Wagging Tails and Happy Trails: Planning Dog-Friendly Holidays

Posted by Jackie Ly on

A couple and their dog playing at the beach

People who love their dogs always want to take their dogs with them to trips, even short ones like to the local cafe. Much more on holidays. Having your pup hop into the car with you on your way to your next holiday adventure makes it a special event for the two of you.

Planning a dog-friendly holiday involves careful consideration. From choosing the perfect destination to making sure they’ve got basic training down pat, preparation is key to getting a paw-sitively perfect adventure!

Best dog-friendly holiday spots

  • The beach — Many beaches in Australia are dog-friendly or has designated dog-friendly areas where your furry friend can enjoy the sun and sand. Some even have activities you and your pup can enjoy together. Imagine them shredding some gnarly waves! Just make sure to put some life vests on them to ensure their safety.

  • For dogs who don’t enjoy being in the water, they can still frolick along the coast and dig to their hearts’ content.

  • Camping trips — Embrace the call of the wild by planning a camping adventure with your pup. After a long day of following trails and taking in gorgeous views, wind down at your campsite with good food, good stories, and a whole lot of cuddling with your canine companion.

  • Campervan road trips — Hit the open road with your dog by embarking on a housebus adventure. You set the pace of your travel, giving your pup as many opportunities to take a break from being in the car for long periods of time. You also have the freedom to travel anywhere, allowing you and your dog to explore various destinations and create memories along the way.

  • Lakes — Lakeside getaways are the perfect places for owners and dogs who enjoy both the water and the mountains. From tranquil settings to outdoor activities like swimming and hiking, it’s an ideal escape that combines the best of both worlds.

  • National parks — Nature lovers rejoice! Many national parks welcome dogs on designated trails. Enjoy breathtaking views and breezes through your hair—and your dog’s fur, too!
  • Tips for planning dog-friendly holidays

    1. Choose where to go. Ensure that every place on your itinerary welcomes pets; some locations have breed and size restrictions. A quick Google search will reveal pet-friendly accommodation options, restaurants, and other attractions in your chosen destination. It’s also important to find the nearest vet in the area for any unexpected health concerns.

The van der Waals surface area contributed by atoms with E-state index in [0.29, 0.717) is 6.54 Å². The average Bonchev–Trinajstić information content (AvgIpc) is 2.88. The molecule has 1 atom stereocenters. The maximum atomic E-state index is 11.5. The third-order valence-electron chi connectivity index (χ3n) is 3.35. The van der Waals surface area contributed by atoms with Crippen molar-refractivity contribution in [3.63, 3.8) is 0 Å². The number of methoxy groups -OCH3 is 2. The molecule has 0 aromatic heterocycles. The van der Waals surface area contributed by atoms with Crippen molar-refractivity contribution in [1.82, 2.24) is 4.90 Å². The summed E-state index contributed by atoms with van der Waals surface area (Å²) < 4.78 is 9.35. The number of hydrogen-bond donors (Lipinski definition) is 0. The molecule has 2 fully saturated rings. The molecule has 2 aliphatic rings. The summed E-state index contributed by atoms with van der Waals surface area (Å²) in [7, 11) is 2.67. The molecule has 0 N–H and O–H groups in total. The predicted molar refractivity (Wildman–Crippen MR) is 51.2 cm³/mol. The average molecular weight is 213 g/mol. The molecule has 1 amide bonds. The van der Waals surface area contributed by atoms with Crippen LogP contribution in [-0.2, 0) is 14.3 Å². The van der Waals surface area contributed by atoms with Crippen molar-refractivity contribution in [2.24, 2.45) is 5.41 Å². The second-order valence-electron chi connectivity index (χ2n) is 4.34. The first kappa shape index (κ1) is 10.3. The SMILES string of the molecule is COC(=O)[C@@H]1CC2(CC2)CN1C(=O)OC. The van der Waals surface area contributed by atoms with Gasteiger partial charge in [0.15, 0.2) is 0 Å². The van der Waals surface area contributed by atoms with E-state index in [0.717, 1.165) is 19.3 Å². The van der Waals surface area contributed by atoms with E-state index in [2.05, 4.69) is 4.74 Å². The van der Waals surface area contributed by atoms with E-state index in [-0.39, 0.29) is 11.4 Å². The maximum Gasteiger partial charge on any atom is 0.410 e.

2. Decide how you’ll get there. Will you be travelling by car? By train? On your motorhome? Or will you be flying? Assess your dog’s tolerance for travel, especially for long distances, as most dogs do not like staying in a restrictive area for too long. If you’re flying to your destination, check with your airline’s policies on bringing dogs with you. Consider your dog’s reaction to travelling, too. Do they get carsick? Do they have their usual bladder and poop control? Some dogs get diarrhoea from anxiety. Ensure your vehicle is properly dog-proofed and ready for any unfortunate accidents. Or consider socialising your dog with your car first so trips are enjoyable all around.
    3. Check in with your vet. Pay your vet a visit before going on holiday with your dog. Make sure your dog is up to date with their vaccinations. If your dog isn’t already microchipped, consider doing so, so you’ll know how to track them if they ever get lost. Your vet is also where you get your dog’s health certificate, which is a requirement for some airlines.Take this opportunity to ask your vet for remedies to any health issues or problems that arise during travel, such as carsickness, diarrhoea, and vomiting. If your dog has anxiety or would likely have it during the trip, your vet can suggest medicating them. There’s usually a trial period before the trip for these meds so you can know what to expect.
    4. Pack for your dog. In addition to your own luggage, make sure to pack your dog’s essentials. Some of the items you need to bring include your dog’s vaccination records and other requirements from the airlines and hotels, as well as a leash, collar, and their identification tags.Bring portable food and water bowls and treats to reward your pup for good behaviour, especially while heading to your destination. Don’t forget to bring poop bags and other items to help you clean up after your dog. Add your dog’s medications and first-aid kits to your luggage to help with emergencies. Because travel can be quite stressful to dogs, even for the ones who apparently love it,   bring some of their toys or a blanket they curl up with at home. This can be a source of comfort and can keep them from getting bored during the ride.
    5. Make sure your dog knows their commands. Your dog should at least know basic commands like “sit”, “heel”, and “stay”, as well as the all-important recall command: knowing to come when they’re called. This reduces the chances of your dog running off and getting lost in a place you may be unfamiliar with.

    A dog-friendly holiday isn’t just about the destination. Beyond the scenic landscapes, your shared getaway is also about the shared experiences, the joy in the journey, and the bond that grows stronger with every step you and your pup will take.

    As you go through the planning process, remember that preparation is part of the adventure. Grab your leashes, pack the extra treats, and get ready to leave paw prints on the map and gather tail-wagging tales to tell.

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